MONTREAL – Last year, 18th century ruins were found at the site of the new Turcot Interchange.
Now, a whole new set of ruins were unearthed over the weekend, sparking the application for an archeological dig permit from the Transport Ministry.
The superficial overview of the site uncovered large basins that were used to treat leather in Saint-Henri, an 18th century tannery village.
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“The internal organization and all the basins seem intact,” Transport Quebec archeologist Frank Rochefort said.
“We can tell that it’s a workshop and where all the vats were located.”
Much of the masonry and exterior walls have been destroyed over time, but the condition of the interiors merit a full archeological dig, he said.
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If the permit goes through, the excavation will pause work on the Turcot construction for up to three weeks.
“We will investigate all the basins, the interior of the building, and also the outside to see how people worked,” Rochefort said.
After the excavation is complete, a full 3D scan will be performed before the Turcot work resumes.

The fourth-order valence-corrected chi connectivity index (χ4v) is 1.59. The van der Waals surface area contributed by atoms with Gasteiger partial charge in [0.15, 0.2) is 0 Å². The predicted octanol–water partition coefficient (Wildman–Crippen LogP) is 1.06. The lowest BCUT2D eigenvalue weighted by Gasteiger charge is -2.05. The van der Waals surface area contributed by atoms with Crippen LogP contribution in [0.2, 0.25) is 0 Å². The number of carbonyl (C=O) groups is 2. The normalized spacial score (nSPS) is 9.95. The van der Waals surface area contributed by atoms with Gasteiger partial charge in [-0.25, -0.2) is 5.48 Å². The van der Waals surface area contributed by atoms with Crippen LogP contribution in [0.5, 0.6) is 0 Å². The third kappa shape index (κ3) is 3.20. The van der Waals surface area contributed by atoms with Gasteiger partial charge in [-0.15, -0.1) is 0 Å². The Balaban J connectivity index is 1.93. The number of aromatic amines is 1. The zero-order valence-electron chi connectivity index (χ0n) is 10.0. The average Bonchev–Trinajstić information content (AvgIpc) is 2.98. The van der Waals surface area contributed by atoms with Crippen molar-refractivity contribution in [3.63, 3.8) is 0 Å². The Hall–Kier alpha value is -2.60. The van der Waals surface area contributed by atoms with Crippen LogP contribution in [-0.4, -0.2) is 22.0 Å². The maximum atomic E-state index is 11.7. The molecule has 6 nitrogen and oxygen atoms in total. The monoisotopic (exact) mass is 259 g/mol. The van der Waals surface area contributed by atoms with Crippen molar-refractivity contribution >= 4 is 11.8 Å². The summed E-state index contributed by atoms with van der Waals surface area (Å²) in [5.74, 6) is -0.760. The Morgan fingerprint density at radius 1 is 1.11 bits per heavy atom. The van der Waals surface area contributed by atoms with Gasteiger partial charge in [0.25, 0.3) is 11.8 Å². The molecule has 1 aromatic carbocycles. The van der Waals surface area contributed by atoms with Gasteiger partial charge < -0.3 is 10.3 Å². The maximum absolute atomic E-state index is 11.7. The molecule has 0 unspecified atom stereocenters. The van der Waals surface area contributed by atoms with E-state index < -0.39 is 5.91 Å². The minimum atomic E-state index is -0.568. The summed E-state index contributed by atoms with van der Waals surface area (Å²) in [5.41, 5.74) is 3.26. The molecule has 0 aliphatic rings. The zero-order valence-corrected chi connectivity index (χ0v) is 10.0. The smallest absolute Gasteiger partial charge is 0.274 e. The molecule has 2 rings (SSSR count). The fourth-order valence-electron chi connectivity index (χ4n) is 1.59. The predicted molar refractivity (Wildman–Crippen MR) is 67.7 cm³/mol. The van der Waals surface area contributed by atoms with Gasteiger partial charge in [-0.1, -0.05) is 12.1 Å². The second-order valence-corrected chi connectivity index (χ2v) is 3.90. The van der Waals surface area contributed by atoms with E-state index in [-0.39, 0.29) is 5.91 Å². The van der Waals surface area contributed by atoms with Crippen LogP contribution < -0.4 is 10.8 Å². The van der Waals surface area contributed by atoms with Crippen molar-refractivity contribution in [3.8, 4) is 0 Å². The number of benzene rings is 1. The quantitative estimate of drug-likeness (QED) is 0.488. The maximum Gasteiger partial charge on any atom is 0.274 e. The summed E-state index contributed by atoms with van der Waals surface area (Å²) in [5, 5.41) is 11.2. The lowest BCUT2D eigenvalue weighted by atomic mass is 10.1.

Thousands of artifacts were collected from the previous dig and are still undergoing cleaning and analysis, but Rochefort said the process is almost complete and reports are being prepared.
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The destruction of the previous village prolonged the analysis, but he is much more optimistic about the condition of the new site.
“When we dug last year, all the old tanneries were either partly destroyed or greatly modified with subsequent construction, so we couldn’t see all the internal organisation and how people worked inside,” Rochefort said.
“We will now be able to collect data on this.”